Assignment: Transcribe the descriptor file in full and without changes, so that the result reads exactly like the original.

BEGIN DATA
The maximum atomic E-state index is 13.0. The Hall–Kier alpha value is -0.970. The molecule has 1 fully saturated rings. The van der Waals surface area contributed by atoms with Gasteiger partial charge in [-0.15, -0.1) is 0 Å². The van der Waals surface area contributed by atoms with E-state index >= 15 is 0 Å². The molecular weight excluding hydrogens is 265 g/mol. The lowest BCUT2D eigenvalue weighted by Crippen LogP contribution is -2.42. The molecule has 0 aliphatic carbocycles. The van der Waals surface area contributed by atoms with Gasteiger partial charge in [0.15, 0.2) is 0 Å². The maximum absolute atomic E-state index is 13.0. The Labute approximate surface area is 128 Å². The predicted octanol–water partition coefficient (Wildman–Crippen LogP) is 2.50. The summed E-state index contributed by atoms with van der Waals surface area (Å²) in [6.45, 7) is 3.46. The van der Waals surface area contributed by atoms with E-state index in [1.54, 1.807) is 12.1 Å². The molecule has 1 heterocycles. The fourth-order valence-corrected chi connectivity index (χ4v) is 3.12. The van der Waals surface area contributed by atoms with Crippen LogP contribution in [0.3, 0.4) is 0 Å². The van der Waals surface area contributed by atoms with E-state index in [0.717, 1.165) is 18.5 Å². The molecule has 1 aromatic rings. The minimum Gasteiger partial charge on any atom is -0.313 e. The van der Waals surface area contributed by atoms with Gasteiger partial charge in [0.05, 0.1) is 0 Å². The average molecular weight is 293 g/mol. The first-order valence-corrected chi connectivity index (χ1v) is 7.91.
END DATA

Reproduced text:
The maximum atomic E-state index is 13.0. The Hall–Kier alpha value is -0.970. The molecule has 1 fully saturated rings. The van der Waals surface area contributed by atoms with Gasteiger partial charge in [-0.15, -0.1) is 0 Å². The van der Waals surface area contributed by atoms with E-state index >= 15 is 0 Å². The molecular weight excluding hydrogens is 265 g/mol. The lowest BCUT2D eigenvalue weighted by Crippen LogP contribution is -2.42. The molecule has 0 aliphatic carbocycles. The van der Waals surface area contributed by atoms with Gasteiger partial charge in [0.15, 0.2) is 0 Å². The maximum absolute atomic E-state index is 13.0. The Labute approximate surface area is 128 Å². The predicted octanol–water partition coefficient (Wildman–Crippen LogP) is 2.50. The summed E-state index contributed by atoms with van der Waals surface area (Å²) in [6.45, 7) is 3.46. The van der Waals surface area contributed by atoms with E-state index in [1.54, 1.807) is 12.1 Å². The molecule has 1 heterocycles. The fourth-order valence-corrected chi connectivity index (χ4v) is 3.12. The van der Waals surface area contributed by atoms with Crippen LogP contribution in [0.3, 0.4) is 0 Å². The van der Waals surface area contributed by atoms with E-state index in [0.717, 1.165) is 18.5 Å². The molecule has 1 aromatic rings. The minimum Gasteiger partial charge on any atom is -0.313 e. The van der Waals surface area contributed by atoms with Gasteiger partial charge in [0.05, 0.1) is 0 Å². The average molecular weight is 293 g/mol. The first-order valence-corrected chi connectivity index (χ1v) is 7.91.